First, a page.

Speedrunning Tips and Appeal

The Diablo series isn't a stranger to speedrunning, and one doesn't have to look far to see this is a similar story for Diablo 3. 

Interestingly enough, Diablo 2 was a better speed-running game than Diablo 3 due to the latter's always-online component. Not only was servers going down a risk, constant updates reshaped the meta and skewered tried-and-true speedrunning habits. 

But those who read the above know the Switch version might just end up being the best speedrunning version, too. 

This Switch version isn't always-online. After six years worth of patches and updates, most of the stuff Blizzard drops into the game won't hurt speedrunning strategies anymore, as a game this old is mostly in maintenance mode. 

For those looking to speedrun the campaign, the link above shows it was doable on PC in less than two hours. Some general tips for an any-percentage run range from playing on normal difficulty (enemies scale to a player's level) to using a character like Demon Hunter, who has a Vault skill that speeds up traversal.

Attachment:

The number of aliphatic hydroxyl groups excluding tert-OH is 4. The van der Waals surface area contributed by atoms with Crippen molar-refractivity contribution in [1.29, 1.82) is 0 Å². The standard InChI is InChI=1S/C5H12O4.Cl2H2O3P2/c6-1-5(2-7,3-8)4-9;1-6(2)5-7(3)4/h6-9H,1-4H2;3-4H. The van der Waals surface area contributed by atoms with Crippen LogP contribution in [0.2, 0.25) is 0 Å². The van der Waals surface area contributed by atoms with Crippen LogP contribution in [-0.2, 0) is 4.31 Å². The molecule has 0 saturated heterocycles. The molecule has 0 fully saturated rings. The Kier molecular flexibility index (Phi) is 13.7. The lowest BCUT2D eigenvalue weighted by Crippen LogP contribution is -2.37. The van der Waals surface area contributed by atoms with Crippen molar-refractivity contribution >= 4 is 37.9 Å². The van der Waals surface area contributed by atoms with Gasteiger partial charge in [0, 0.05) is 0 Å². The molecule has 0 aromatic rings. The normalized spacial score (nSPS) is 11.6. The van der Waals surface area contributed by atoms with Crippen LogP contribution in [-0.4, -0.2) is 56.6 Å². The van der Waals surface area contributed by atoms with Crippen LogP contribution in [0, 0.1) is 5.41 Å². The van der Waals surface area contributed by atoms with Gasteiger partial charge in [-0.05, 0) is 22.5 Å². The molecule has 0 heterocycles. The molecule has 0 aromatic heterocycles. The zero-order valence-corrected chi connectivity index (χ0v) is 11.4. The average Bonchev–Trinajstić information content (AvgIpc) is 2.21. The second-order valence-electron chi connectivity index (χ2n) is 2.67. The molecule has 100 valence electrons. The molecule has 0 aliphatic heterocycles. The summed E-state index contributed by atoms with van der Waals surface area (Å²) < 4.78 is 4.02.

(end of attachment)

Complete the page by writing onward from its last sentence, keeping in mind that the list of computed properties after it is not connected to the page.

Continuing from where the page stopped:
Area-of-effect attacks are king if the player begins to become overwhelmed by enemies or needs a breather in a pinch, though generally most mobs are skippable and the handy console-only dodge move can pair with something like Vault for getting out of tight spots. 

Really, traversal is the biggest problem for a Diablo 3 speedrun as sometimes RNG map layout will simply ruin a run. Some major locations will generally be on the same side of the map, but the path there isn't always the same.

Unlike the map problem, other general speedrunning tips persist, like powering through dialogue and skipping cutscenes. The more experience a player has while practicing runs, the more they will be able to exploit some time-shaving moves like skipping back to New Tristam for conversations. 

Maybe the biggest hiccup is the console itself in terms of buttons, as a speedrun will always be more effective on mouse and keys. But a nice Switch detail here will help speedruns, as players can turn on an auto-equip option to have the best loot applied to the character as they go, reducing the amount of time spent in menus.